Photo Essays

A weekly affair

The vibrant tribal markets of Orissa are not simply a forum for economic exchange; these lively and boisterous gatherings are at the heart of all social activity and recreation among the myriad ethnic communities of the state.
Text and images: Joydip Mitra

Traders from towns on their way to a haat at Gupteswar through distant mountains. These hills and forests are home to many isolated tribes who participate in the markets in the Koraput region of Orissa.

In classical terms, a market is an institution through which resources are shared or exchanged. Economics, classical or controversial, demands an almost anatomical dissection of that institution and several theories flourish. Terms like marginal cost, effective demand or optimum allocation became part of household vocabulary, and many wars were fought. Can we dream of backtracking to that realm of direct transactions when there was no currency, no world beyond the horizon, no regard for automation, no abstract debate between capitalism and communism? No, ositively not. But in this part of tribal Orissa, one can certainly get an idea of how a market operated before it got so anatically theorised.

Kutia ladies arriving at the haat at Onkadeli though all-engulfing green fields. Many of them have to walk for more than a day to reach their only window to the outside world.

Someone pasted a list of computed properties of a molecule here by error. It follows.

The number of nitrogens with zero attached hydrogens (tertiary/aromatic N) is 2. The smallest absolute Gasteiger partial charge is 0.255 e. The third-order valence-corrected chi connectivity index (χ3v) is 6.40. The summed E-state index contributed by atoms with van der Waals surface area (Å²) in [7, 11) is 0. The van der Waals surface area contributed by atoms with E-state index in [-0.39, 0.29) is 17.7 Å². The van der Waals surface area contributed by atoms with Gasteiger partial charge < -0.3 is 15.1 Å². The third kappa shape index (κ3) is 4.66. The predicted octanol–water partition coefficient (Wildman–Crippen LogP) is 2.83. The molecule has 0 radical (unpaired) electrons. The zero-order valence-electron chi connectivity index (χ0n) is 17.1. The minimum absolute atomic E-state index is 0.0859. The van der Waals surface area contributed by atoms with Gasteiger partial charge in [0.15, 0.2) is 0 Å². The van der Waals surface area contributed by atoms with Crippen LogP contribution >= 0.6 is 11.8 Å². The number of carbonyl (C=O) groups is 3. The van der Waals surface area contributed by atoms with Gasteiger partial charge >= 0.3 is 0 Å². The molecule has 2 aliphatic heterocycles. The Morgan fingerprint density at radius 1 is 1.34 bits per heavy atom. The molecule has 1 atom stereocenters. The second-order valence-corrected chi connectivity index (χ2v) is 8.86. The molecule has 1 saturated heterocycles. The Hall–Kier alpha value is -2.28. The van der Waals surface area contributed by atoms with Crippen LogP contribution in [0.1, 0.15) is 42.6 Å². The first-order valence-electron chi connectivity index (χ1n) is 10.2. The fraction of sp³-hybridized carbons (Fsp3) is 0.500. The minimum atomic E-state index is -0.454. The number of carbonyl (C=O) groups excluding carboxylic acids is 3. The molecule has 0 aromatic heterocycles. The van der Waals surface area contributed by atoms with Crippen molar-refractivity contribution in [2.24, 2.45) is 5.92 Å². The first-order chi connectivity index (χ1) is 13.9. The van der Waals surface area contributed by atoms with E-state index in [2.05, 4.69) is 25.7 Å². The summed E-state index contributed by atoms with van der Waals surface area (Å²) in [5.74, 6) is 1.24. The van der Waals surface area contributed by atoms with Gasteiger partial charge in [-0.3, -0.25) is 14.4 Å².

The boldest colours of their attire are complemented by all the serene shades that occur in nature

They are the Bondos, Dongaria Kondhs, Parajas, Kutias and many others, who are considered among the most indigenous of Indian tribes. Living simply and in harmony, they prefer to not travel too far beyond their geopolitical boundaries—usually deep within a forest or on a sacred hill-top. But their artisans sculpt clay almost sensuously, weavers weave mystic patterns, blacksmiths still hide mysterious secrets of alchemy. And because they still have to barter their excess grains and earthen pots; a ‘haat’ or a weekly market makes such exchanges possible. Certainly, a
fascinating study of microeconomics.

The boldest colours of their attire are complemented by all the serene shades that occur in nature A Dongaria Kondh girl at Chatikona with her hard-negotiated catch. Many clips—usually made of wood—are tucked into the hair of these girls as a unique characteristic of their style.